A day in the life of: Nursing and GPs


Although many nurses would rightly argue that there is no such thing as a typical day when you work as a nurse, the basic structure within a hospital setting is similar day by day.

1) The beginning of the day
When a nurse first arrives at work on their ward or in their department, they will review outpatient records to get an idea of how many patients they’ll be dealing with that day. On a ward they will also talk to the night nursing staff so they are aware of any overnight problems. After that the preparation for the day can begin, including checking which patient tests will be administered, and coordinating schedules with doctors and the operating theatre.

2) Maintenance and administration
The testing of any equipment required during the day has to take place before it is used. Nurses then have to make sure all the paperwork and spreadsheets for the day are up to date and assessed.

3) Emergencies, care and Communication
As well as their daily patient care and administration routine, nurses are constantly on hand to deal with emergencies as they occur throughout the day. The nurse is also often the point of contact between visiting relatives and friends of patients, whether in person or by phone. They will need to comfort, reassure and explain to the visitors many of the medical procedures taking place.

4) Data collection and checking
As the nurses see patients and check on all medical procedures and drug intakes, they have to review each relevant chart and record all the collected data onto computer.

Although nurses work long tiring hours, their days are rewarding, ever changing, and make a huge difference to the well-being of the world at large.

 

And that of a GP (General Practitioner)

A GP or doctor will face a different set of challenges every day, although the structure of a day working in a surgery always remains the same.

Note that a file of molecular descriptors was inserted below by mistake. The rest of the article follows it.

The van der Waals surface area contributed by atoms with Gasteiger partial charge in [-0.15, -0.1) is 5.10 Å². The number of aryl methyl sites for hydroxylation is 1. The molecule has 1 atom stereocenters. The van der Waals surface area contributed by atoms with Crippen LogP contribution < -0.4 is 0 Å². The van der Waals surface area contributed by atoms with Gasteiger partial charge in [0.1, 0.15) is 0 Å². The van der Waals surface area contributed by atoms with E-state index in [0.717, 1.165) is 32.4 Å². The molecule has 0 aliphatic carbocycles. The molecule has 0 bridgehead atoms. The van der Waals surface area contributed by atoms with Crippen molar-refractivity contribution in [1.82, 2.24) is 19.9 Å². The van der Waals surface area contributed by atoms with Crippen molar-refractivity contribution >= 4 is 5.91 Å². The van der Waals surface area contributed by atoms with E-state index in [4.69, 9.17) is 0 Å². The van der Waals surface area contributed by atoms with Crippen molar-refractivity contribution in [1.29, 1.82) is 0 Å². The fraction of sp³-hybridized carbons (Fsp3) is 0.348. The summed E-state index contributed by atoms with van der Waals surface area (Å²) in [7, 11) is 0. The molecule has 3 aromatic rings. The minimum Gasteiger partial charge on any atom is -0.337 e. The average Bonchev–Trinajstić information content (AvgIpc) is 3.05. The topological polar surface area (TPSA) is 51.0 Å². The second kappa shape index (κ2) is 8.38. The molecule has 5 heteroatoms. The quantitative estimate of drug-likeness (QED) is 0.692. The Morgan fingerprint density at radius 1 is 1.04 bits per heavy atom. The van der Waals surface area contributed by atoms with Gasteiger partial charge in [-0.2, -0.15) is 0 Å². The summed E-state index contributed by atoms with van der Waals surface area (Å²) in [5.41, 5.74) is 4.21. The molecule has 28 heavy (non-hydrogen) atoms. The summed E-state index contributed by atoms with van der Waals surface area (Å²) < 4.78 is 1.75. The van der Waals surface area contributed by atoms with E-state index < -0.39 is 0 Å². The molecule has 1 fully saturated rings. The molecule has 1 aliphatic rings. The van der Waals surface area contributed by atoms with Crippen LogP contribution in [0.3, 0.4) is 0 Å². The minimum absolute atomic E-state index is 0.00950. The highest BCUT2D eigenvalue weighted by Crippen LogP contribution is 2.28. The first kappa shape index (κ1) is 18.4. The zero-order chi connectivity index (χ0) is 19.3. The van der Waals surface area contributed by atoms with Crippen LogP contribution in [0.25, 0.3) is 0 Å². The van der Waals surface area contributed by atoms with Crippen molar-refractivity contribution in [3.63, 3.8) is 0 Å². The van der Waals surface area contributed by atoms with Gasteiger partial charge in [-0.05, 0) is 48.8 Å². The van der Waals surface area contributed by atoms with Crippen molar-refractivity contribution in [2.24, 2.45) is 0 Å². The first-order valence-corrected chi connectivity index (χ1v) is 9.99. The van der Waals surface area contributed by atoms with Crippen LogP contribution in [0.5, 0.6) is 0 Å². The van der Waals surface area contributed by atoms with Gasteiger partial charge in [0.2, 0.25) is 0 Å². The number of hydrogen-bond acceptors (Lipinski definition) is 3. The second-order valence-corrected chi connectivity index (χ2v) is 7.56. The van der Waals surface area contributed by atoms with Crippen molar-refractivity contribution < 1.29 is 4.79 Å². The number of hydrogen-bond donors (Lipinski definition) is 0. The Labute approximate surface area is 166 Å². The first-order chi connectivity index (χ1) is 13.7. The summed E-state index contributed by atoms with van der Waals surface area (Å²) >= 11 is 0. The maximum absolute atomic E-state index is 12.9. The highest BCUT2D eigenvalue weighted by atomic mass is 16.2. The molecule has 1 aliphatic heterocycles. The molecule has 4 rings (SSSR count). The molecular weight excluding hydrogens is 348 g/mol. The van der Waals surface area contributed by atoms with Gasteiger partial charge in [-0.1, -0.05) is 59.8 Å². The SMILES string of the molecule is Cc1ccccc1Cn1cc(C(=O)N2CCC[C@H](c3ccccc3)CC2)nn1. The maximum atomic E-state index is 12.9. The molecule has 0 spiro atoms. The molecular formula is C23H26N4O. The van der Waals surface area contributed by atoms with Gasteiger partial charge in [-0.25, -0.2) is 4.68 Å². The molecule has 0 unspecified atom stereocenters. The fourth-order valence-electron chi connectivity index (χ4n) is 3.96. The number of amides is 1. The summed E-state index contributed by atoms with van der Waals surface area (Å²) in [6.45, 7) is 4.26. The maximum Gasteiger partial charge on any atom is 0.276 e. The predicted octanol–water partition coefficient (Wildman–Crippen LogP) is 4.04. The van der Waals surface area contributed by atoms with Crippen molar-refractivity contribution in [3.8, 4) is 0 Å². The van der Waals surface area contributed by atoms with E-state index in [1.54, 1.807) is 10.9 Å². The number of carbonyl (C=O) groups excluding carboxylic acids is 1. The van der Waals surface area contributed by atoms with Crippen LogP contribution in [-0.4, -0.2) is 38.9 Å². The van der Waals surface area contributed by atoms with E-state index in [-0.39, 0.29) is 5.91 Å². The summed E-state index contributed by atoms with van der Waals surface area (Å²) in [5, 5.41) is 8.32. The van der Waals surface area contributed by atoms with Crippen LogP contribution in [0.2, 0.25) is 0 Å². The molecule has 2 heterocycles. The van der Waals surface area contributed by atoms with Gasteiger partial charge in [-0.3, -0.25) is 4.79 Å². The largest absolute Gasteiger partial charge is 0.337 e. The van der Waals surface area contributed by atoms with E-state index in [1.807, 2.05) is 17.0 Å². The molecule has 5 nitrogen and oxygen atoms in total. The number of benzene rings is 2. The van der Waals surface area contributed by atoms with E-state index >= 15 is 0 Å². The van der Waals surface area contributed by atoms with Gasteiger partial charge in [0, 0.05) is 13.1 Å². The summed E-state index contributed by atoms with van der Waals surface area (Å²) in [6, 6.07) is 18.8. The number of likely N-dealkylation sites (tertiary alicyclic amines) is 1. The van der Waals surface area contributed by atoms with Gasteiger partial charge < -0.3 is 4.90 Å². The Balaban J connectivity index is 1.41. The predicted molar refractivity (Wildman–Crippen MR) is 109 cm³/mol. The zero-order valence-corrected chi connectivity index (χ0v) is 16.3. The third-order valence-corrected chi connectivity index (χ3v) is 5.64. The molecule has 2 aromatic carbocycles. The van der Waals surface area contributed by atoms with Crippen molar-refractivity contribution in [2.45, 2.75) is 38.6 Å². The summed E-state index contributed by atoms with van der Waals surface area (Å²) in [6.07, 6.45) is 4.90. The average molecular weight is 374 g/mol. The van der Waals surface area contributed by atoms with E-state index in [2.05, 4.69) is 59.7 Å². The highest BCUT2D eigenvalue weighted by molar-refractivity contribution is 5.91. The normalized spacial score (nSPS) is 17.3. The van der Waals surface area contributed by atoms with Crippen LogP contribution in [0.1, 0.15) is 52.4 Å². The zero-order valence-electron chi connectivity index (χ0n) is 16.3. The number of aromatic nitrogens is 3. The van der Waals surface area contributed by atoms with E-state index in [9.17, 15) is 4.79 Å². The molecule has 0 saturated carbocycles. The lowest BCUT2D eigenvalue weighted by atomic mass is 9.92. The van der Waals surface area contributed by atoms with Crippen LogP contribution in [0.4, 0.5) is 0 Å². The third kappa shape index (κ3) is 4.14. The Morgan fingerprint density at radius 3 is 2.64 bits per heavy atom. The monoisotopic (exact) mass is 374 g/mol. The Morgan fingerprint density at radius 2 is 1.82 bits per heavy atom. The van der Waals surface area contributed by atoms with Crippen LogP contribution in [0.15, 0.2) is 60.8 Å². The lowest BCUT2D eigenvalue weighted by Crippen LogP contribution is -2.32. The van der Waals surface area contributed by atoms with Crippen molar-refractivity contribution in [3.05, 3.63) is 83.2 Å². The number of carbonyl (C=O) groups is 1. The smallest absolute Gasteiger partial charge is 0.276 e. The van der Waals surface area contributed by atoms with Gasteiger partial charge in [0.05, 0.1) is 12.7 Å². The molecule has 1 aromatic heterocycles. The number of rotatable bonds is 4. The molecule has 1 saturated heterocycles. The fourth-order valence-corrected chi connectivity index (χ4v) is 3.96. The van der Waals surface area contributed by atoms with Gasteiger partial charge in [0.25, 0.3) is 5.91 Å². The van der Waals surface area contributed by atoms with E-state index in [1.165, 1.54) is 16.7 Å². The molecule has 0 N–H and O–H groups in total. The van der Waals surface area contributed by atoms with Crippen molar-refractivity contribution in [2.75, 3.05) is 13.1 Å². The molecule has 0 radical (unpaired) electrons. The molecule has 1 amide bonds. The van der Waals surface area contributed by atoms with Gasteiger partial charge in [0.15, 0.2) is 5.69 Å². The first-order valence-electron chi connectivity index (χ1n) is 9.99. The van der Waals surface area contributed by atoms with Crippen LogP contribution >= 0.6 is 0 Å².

• Administration

A doctor’s day in a standard surgery begins with paperwork.  They respond to any letters from other medical practitioners, hospital discharge summaries, out-of-hours reports and patients test results.  They also need to check and write out repeat prescriptions.

  • Telephone triage

On average a GP will spend 45 minutes of his or her day taking telephone triage calls for people requesting appointments. This means that they listen to a patients symptoms over the phone and decide whether they need urgent, same day, treatment, or if they can wait for a later consultation.

  • Surgery

Surgery usually begins at about nine in the morning and will last until lunchtime. There will be a second surgery in the afternoon, or late afternoon into the evening depending on the day.  A doctor must see, examine, access, and treat or advise each patient within a ten minute period. They also have to make sure they are aware of each patient’s personal medical history so that a full understanding of each problem can be made.

  • Emergency admissions and Home Visits

Several times a week a patient may be considered too ill to be sent away, and an ambulance will be called to take them directly to hospital. This can make the responsible doctor’s surgery run late for the rest of the day. Even though the doctor has to care for the patient being given emergency treatment, they must also get back to his/her rooms to treat those waiting for his or her care.

Doctors also have to make a certain number of home visits to their patients each day.

  • Staff meeting and supervision

As well as patient care, doctors have to attend staff meetings to ensure the smooth running of the practice as a whole. Senior doctors also often have to supervise new and junior doctors as they get to grips with the world of general practice.

As with nurses, Doctors in general practice work long hard hours. Every day is different, and every challenge has to be addressed. However, the work is rewarding, and can make a positive difference to the population as a whole.

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Dr Kathryn Bates is a graduate of archaeology and history. She has excavated across the world as an archaeologist, and tutored medieval history at Leicester University. She joined the administrative team at Oxford Open Learning twelve years ago. Alongside her distance learning work, Dr Bates is a bestselling novelist, and an itinerant creative writing tutor for primary school children.

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